US2446640A - Well perforator - Google Patents

Well perforator Download PDF

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Publication number
US2446640A
US2446640A US684761A US68476146A US2446640A US 2446640 A US2446640 A US 2446640A US 684761 A US684761 A US 684761A US 68476146 A US68476146 A US 68476146A US 2446640 A US2446640 A US 2446640A
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charge
projectile
well
drill hole
slow
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US684761A
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Robert F Davis
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Well Surveys Inc
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Well Surveys Inc
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    • EFIXED CONSTRUCTIONS
    • E21EARTH DRILLING; MINING
    • E21BEARTH DRILLING, e.g. DEEP DRILLING; OBTAINING OIL, GAS, WATER, SOLUBLE OR MELTABLE MATERIALS OR A SLURRY OF MINERALS FROM WELLS
    • E21B43/00Methods or apparatus for obtaining oil, gas, water, soluble or meltable materials or a slurry of minerals from wells
    • E21B43/11Perforators; Permeators
    • E21B43/116Gun or shaped-charge perforators

Description

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Patented Aug. 10, 1948 WELL PERFORATOR Robert F. Davis. Falls Church, Va., assgnor to Well Surveys, Incorporated, Tulsa, Okla., a corporation of Delaware Application July 19, 1946, Serial No. 684,761
4 Claims. (Cl. 164-05) This invention relates to an improved method and apparatus for firing a projectile into the wall of an oil well or other drill hole. More particularly it relates to a method and apparatus for ring a projectile through a steel well casing to provide an opening between the interior of the well casing and the surrounding geological strata.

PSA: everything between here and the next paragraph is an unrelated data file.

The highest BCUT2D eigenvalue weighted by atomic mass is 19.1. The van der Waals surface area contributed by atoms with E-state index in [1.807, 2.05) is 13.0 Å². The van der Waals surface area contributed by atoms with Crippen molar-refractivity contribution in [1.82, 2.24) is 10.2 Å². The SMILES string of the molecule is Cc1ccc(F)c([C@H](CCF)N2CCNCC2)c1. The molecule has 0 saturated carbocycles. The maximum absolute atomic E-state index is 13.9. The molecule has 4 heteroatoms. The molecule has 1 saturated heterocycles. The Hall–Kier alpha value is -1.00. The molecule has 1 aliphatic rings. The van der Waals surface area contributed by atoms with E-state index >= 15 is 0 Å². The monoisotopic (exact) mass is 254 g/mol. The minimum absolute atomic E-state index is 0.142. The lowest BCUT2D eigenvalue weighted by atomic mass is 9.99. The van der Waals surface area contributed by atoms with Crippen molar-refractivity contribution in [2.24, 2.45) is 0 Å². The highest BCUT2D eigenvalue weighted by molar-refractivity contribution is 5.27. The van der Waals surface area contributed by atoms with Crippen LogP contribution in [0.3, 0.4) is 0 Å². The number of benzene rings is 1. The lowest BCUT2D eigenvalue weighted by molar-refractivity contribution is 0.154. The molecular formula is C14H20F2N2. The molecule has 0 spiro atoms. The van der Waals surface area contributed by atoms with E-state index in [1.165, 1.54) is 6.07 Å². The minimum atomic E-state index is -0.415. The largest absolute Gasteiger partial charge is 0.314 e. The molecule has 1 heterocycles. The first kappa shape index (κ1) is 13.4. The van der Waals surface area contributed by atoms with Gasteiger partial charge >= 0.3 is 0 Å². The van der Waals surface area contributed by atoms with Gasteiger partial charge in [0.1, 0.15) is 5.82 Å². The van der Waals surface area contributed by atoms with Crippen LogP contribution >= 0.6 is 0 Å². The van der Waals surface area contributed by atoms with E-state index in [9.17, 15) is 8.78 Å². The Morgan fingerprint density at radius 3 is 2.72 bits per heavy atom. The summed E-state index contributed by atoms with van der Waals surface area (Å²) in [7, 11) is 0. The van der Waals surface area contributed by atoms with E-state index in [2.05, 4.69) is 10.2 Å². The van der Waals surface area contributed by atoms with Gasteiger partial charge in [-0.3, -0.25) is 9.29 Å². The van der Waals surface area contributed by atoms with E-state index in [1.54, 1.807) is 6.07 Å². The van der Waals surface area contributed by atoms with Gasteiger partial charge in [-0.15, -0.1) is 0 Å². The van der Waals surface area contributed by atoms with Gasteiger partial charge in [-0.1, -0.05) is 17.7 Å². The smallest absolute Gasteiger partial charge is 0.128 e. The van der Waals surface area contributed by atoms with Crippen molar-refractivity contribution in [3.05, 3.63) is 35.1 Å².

Prior to this invention it has been an established practice to provide openings branching off from a well bore intermediate its ends by iiring projectiles radially from the well bore into the surrounding strata. In most instances, this is done to provide an opening through a steel well casing. but in some instances it may be done merely to provide an opening extending radially from an uncased well.
In most instances wells are illled with liquid and this necessitates the firing of the perforating projectile beneath the surface of the liquid which illls the well. In many instances it is desired to iire the perforating projectile into the wall of the drill hole at a distance several thousand feet from the surface of the earth and several thousand feet below the surface of the liquid in the drill hole.
Under such circumstances a maior diiculty is always encountered in that itis necessary for the projectile to move a certain amount of the surrounding liquid out of the way before it can reach and penetrate the wall of the drill hole. Since liquid is practically incompressible, this necessitates the movement of liquid all the way to the surface of the liquid in the drill hole. As this often means the movement oi' a considerable body of liquid, the inertia of the liquid due to its weight makes extremely ditilcult the rapid acceleration of the projectile. Hence. in normal operation, the projectile is very considerably slowed down by this phenomena and the penetration into the wall of the drill hole is not nearly so deep as it otherwise would be.
A further diiliculty is encountered whenother equipment is in the drill hole at the time the per-- foration is to be accomplished. For example, it is often highly desirable to lower a well exploring' unit with the perforator so as to locate the strata into Which it is desired to send the perforating projectile. Such an exploring device may be one of the type described in Technical Publication No. 193 of the American Institute of Mining vand Metallurgical Engineers (February 1945) and entitled Some practical aspects of radioactivity well logging, by Warren J. Jackson and John L P. Campbell.